Julia set equality proof

I'm following the book Fractal Geometry, by K. Falconer, and in Chapter 14, Theorem 14.10 he proves that $$J(f)=J_0(f)$$, for $$f$$ polynomial and $$J(f) =$$ {closure of the set of repelling periodic points of $$f$$} and $$J_0(f) =$$ {points on which the family of iterates of $$f$$ isn't normal}.
In the second part of the proof, he considers: $$K=\{w\in J_0(f);\,\exists z\neq w;\,f(z)=w\wedge f'(z)\neq0\}$$ He then tries to show $$K\subset J(f)$$ as follows: Taking $$w\in K$$, $$\exists V$$ neighbourhood of $$w$$, and $$f^{-1}:V\rightarrow \mathbb{C}$$ local inverse. He then defines: $$h_k(z) = \frac{f^k(z)-z}{f^{-1}(z)-z}$$ In $$V$$ and uses the fact that it isn't normal to conclude it must assume the value $$0$$ or $$1$$, so that there exists a periodic point $$\overline{z}\in V$$. It then affirms that implies $$w \in J(f)$$.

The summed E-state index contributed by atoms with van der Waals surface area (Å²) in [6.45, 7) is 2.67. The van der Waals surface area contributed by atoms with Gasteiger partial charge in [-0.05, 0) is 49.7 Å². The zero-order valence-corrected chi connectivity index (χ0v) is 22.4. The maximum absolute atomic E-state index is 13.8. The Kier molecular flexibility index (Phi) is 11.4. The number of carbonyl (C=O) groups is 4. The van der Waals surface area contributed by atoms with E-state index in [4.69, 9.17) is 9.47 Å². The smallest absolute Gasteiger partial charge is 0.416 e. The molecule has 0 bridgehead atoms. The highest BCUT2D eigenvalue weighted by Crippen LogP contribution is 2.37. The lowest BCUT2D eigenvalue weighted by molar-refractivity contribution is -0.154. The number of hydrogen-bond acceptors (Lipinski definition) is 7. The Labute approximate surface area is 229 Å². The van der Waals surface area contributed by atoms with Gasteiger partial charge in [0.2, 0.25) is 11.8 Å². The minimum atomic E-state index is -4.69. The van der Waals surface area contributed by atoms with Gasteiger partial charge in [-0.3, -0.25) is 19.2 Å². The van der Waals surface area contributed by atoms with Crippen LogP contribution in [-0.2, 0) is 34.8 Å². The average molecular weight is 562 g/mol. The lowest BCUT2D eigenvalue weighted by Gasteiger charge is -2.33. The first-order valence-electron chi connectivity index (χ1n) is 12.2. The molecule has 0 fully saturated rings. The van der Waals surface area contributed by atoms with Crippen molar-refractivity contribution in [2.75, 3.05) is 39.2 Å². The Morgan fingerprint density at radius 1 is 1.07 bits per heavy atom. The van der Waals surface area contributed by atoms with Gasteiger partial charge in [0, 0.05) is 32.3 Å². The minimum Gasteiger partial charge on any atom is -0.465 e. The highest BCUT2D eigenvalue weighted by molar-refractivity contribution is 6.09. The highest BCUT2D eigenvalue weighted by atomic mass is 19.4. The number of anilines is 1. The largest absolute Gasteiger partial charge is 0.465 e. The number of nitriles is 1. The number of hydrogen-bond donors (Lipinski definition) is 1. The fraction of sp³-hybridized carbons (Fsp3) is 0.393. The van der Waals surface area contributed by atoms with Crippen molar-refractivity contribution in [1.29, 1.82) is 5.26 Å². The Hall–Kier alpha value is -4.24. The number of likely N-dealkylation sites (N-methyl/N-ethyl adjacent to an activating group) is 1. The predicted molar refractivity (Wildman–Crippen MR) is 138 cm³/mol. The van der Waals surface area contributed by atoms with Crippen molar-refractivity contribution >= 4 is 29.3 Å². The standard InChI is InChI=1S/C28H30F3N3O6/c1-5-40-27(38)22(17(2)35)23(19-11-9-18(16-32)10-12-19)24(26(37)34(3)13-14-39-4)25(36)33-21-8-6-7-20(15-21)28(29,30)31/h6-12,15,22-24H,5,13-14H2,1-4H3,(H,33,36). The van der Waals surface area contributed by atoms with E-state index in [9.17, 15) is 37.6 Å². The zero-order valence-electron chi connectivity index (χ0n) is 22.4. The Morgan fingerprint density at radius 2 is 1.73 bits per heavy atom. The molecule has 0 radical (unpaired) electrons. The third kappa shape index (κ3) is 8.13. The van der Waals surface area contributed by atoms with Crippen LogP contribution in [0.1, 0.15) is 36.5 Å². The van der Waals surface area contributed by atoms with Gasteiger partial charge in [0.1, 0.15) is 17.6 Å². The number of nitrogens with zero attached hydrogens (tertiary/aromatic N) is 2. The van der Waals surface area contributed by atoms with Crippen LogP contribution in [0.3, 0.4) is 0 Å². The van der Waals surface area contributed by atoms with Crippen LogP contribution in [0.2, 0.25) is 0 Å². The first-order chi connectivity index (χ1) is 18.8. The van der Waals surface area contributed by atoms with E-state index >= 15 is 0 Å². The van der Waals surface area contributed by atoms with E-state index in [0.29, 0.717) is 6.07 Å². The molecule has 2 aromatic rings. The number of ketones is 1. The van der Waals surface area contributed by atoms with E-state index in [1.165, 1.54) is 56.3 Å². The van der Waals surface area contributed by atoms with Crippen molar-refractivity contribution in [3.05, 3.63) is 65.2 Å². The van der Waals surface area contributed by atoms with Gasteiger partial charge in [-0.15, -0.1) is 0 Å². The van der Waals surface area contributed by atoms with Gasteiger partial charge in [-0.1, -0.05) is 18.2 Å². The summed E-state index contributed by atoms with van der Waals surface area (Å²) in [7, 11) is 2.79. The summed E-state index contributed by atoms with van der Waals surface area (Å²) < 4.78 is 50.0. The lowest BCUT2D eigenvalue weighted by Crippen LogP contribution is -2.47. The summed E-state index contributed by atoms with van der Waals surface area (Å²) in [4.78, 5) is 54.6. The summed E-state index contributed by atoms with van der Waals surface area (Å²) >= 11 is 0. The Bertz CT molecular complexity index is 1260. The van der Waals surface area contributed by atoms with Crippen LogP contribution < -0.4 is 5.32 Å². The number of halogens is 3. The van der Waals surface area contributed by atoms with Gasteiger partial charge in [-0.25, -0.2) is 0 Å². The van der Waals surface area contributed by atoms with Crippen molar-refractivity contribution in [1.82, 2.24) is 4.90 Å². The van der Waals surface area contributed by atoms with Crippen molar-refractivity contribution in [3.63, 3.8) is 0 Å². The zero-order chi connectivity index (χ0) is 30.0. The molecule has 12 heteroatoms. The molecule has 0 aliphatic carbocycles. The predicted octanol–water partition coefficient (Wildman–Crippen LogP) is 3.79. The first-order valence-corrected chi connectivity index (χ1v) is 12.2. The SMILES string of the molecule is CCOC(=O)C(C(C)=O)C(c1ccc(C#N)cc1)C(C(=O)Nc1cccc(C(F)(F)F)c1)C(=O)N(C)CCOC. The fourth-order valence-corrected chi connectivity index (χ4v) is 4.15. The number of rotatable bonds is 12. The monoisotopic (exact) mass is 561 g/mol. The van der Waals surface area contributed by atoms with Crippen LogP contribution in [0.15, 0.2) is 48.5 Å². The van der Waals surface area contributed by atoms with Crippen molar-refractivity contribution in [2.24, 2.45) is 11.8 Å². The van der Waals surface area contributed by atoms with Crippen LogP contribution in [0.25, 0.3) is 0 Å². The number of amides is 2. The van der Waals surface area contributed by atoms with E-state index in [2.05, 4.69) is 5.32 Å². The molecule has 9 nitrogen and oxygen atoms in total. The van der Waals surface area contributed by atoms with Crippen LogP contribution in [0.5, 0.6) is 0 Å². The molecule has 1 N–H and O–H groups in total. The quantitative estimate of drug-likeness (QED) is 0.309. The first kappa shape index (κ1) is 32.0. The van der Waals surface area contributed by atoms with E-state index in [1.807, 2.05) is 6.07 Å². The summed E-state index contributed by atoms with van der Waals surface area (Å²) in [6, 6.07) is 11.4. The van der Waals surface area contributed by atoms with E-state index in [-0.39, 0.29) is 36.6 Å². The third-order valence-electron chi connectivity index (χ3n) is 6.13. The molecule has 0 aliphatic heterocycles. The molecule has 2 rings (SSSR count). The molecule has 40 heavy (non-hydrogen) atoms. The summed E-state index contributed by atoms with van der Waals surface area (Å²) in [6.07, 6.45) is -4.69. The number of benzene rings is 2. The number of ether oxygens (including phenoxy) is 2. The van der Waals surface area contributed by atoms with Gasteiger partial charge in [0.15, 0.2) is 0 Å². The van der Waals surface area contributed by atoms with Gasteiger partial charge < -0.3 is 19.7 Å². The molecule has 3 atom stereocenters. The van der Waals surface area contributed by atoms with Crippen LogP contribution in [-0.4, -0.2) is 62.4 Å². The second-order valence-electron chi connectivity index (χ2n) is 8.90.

My question is: the last implication requires $$\overline{z}$$ to be a $$\textbf{repelling}$$ periodic point, but I can't prove that.
My attempt was as follows:
If $$|f'(\overline z)|^k<1$$, then there would exist a neighbourhood of $$\overline{z},\, U\subset V$$, where $$f^k(z)\rightarrow \overline{z},\,z\in U$$. But then by analicity, $$f^k(z)\rightarrow \overline{z}$$ in all compact subsets of $$V$$ containing $$U$$. But by hypothesis $$f^k$$ isn't normal in $$V$$ (since it is a negihbourhood of $$w$$), so that $$f^k$$ may not converge in every compact subset of $$V$$,...., but this argument doesn't include the compact subsets of $$V$$ that don't contain $$U$$... Nor does it work if $$|f'(\overline z)|^k=1$$...
Any ideias?

• what's $\exists \not = w$? – mathworker21 Sep 21 '18 at 17:58
• @mathworker21 My bad, fixed it – MathNewbie Sep 21 '18 at 18:22